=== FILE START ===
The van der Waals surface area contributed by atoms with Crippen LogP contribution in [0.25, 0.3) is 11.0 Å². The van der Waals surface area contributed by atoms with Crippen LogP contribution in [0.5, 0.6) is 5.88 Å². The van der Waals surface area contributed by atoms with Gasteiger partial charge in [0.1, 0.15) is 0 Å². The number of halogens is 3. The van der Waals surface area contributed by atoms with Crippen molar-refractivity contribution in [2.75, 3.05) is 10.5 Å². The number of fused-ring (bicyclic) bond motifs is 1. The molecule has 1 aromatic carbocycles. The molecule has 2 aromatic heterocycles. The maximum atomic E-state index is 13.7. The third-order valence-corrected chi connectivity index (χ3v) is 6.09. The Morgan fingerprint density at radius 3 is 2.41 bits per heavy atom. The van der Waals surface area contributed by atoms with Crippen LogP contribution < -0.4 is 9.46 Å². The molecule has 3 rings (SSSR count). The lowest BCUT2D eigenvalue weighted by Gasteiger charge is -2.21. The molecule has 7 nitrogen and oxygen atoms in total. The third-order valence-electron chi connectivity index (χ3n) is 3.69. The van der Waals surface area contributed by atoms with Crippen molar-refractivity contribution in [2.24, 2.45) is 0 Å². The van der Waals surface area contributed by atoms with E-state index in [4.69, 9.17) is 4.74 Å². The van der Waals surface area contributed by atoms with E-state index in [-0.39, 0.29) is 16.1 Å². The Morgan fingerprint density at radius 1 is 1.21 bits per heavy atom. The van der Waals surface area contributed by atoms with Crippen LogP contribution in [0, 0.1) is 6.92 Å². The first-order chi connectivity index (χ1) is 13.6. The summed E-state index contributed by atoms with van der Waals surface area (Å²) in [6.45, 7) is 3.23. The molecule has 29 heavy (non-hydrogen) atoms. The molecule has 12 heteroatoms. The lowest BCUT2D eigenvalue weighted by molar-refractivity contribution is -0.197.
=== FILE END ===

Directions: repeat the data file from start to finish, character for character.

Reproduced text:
The van der Waals surface area contributed by atoms with Crippen LogP contribution in [0.25, 0.3) is 11.0 Å². The van der Waals surface area contributed by atoms with Crippen LogP contribution in [0.5, 0.6) is 5.88 Å². The van der Waals surface area contributed by atoms with Gasteiger partial charge in [0.1, 0.15) is 0 Å². The number of halogens is 3. The van der Waals surface area contributed by atoms with Crippen molar-refractivity contribution in [2.75, 3.05) is 10.5 Å². The number of fused-ring (bicyclic) bond motifs is 1. The molecule has 1 aromatic carbocycles. The molecule has 2 aromatic heterocycles. The maximum atomic E-state index is 13.7. The third-order valence-corrected chi connectivity index (χ3v) is 6.09. The Morgan fingerprint density at radius 3 is 2.41 bits per heavy atom. The van der Waals surface area contributed by atoms with Crippen LogP contribution < -0.4 is 9.46 Å². The molecule has 3 rings (SSSR count). The lowest BCUT2D eigenvalue weighted by Gasteiger charge is -2.21. The molecule has 7 nitrogen and oxygen atoms in total. The third-order valence-electron chi connectivity index (χ3n) is 3.69. The van der Waals surface area contributed by atoms with Crippen molar-refractivity contribution in [2.24, 2.45) is 0 Å². The van der Waals surface area contributed by atoms with E-state index in [4.69, 9.17) is 4.74 Å². The van der Waals surface area contributed by atoms with E-state index in [-0.39, 0.29) is 16.1 Å². The Morgan fingerprint density at radius 1 is 1.21 bits per heavy atom. The van der Waals surface area contributed by atoms with Crippen LogP contribution in [0, 0.1) is 6.92 Å². The first-order chi connectivity index (χ1) is 13.6. The summed E-state index contributed by atoms with van der Waals surface area (Å²) in [6.45, 7) is 3.23. The molecule has 29 heavy (non-hydrogen) atoms. The molecule has 12 heteroatoms. The lowest BCUT2D eigenvalue weighted by molar-refractivity contribution is -0.197.